“Blind Descent” exploring the deepest caves on earth

While I do not intend to write regular book reviews on HeidiTown, if the mood strikes, I will share a book with my readers. I am currently reading “Blind Descent” by James M. Tabor, a writer and former on-camera host of the PBS series, “The Great Outdoors.”

Tabor’s previous book, “Forever on the Mountain,” is about the 1967 climb of Alaska’s Mt. McKinley, a trip that resulted in 7 lives lost, making it the most tragic climbing accident in American history.    

Tabor’s new book chronicles the adventures of a different sort of explorer, the men and women who seek to find the deepest caves on earth. While we are accustom to hearing about climbers who attempt to summit the highest peaks in the world, these extreme cavers receive little if any publicity for their exploration, even though their feats are just as hazardous, if not more, than scaling K2 or Everest.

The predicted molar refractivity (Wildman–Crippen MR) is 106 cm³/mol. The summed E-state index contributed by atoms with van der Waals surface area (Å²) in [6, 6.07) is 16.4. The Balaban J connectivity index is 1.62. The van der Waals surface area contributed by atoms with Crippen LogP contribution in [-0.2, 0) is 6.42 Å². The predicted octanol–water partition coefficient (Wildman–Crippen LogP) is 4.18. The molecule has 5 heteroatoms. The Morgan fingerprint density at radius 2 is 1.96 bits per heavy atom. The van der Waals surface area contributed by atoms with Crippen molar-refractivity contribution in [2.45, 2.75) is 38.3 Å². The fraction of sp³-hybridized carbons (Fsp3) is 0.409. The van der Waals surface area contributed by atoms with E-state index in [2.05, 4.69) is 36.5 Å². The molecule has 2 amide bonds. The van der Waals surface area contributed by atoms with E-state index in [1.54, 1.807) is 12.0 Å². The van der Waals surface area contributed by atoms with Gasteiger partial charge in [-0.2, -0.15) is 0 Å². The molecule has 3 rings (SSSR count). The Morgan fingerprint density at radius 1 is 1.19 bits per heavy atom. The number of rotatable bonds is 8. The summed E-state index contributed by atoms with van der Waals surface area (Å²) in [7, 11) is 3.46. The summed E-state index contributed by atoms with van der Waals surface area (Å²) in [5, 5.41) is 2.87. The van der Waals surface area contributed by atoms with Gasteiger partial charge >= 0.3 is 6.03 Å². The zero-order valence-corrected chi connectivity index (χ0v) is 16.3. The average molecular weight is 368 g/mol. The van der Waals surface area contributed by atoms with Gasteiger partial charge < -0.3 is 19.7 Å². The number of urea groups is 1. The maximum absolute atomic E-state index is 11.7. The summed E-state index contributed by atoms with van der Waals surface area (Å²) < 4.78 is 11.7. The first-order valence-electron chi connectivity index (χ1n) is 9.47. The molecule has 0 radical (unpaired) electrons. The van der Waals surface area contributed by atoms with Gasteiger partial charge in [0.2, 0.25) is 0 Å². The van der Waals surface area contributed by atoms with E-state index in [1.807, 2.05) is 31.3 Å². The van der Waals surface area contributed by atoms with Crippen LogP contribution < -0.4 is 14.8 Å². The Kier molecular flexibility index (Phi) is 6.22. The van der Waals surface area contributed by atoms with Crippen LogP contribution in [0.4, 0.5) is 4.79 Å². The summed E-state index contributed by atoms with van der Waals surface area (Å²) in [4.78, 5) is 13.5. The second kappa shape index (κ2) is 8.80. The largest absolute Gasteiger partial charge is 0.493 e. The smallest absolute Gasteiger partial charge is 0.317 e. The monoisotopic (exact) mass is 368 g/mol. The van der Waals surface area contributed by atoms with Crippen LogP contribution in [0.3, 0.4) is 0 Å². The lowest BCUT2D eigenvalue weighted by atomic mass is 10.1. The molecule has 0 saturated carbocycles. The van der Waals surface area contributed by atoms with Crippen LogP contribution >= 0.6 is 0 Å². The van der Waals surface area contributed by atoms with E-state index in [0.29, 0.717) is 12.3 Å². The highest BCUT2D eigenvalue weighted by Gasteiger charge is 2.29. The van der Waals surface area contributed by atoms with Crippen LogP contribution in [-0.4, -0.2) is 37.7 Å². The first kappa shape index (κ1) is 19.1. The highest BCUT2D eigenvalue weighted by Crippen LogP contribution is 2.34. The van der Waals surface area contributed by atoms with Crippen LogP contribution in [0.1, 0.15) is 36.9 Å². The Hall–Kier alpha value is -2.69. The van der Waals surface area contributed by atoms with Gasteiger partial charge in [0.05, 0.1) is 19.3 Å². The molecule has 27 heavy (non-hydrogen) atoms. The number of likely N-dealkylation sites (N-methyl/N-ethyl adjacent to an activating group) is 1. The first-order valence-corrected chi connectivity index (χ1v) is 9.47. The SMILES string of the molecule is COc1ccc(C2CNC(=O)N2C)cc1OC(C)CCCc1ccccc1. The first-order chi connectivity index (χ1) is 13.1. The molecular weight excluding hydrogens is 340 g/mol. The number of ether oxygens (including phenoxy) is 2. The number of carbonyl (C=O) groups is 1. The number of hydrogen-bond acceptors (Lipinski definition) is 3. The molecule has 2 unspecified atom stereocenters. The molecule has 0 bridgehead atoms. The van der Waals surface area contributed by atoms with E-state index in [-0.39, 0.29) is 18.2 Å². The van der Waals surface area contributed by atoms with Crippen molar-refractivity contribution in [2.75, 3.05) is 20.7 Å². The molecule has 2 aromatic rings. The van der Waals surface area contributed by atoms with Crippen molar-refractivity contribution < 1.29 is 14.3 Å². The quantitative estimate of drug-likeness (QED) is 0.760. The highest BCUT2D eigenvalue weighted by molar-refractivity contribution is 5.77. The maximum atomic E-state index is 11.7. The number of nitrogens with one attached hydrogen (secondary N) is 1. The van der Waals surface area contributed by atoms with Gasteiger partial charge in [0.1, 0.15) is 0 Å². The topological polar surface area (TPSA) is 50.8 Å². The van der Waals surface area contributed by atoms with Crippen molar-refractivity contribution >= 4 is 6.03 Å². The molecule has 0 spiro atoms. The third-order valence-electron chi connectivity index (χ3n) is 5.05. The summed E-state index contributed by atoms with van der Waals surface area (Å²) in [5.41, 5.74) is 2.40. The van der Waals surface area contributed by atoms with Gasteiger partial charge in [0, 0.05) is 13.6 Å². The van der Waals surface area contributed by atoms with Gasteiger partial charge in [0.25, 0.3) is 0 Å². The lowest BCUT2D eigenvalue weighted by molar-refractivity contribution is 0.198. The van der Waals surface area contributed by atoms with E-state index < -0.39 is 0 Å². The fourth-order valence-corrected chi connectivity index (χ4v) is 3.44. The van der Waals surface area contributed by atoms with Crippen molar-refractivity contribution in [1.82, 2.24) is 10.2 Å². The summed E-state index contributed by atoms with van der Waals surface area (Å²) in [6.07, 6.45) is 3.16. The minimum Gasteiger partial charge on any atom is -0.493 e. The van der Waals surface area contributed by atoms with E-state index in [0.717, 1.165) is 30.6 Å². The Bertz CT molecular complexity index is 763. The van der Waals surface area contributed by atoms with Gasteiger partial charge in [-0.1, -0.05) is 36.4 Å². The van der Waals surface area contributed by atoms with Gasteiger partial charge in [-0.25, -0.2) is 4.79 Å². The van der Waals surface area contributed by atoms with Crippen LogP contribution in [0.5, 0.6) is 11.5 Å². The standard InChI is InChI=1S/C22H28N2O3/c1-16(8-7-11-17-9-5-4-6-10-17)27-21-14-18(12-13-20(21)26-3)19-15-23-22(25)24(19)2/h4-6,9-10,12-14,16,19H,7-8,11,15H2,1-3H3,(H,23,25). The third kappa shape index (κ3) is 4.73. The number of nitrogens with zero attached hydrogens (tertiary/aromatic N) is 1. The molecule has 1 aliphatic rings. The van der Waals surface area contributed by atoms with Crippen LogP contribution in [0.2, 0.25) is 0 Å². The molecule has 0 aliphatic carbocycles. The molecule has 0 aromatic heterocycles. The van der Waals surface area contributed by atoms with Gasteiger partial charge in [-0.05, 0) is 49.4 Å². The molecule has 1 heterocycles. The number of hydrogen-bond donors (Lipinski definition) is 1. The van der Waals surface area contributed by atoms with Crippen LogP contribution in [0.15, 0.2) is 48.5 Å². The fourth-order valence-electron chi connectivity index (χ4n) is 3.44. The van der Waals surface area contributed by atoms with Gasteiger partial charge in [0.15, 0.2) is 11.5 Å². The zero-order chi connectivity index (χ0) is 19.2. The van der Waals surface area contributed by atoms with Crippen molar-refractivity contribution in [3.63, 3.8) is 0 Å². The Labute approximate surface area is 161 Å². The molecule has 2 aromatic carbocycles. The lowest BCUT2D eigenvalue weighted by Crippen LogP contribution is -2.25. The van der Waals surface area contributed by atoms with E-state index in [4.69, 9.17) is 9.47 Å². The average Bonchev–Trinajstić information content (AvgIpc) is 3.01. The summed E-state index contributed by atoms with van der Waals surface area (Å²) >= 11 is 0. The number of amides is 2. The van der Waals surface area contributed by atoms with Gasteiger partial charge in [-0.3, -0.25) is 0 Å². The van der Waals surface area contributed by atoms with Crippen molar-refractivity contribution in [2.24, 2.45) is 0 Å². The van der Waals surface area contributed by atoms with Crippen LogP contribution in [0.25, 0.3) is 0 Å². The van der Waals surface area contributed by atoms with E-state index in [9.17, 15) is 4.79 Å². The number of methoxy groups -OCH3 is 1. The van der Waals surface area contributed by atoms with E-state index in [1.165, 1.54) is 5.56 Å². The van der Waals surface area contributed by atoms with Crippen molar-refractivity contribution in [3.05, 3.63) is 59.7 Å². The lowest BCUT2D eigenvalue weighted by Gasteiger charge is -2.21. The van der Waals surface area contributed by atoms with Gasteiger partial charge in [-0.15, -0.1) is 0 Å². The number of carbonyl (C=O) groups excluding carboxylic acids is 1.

I often read books in this genre, but seldom do I find one as well-written as “Blind Descent.” Tabor rappels the reader into the ever-present darkness of these “super caves,” and at times it is a terrifying experience. These extreme cavers spend days upon days underground in the name of science and discovery, but also adventure.

Not only does Tabor take us on these caving explorations, but he also explores the personal lives of these extreme cavers. He gives the reader an inside look at what drives a person to do this type of dangerous activity, and what they are willing to risk, and lose, in order to fulfill their goals.      

As a state full of explorers and adventurers, I believe “Blind Descent” will appeal to many of HeidiTown’s Colorado readers.

I highly recommend this book. To learn more visit www.jamesmtabor.com.  


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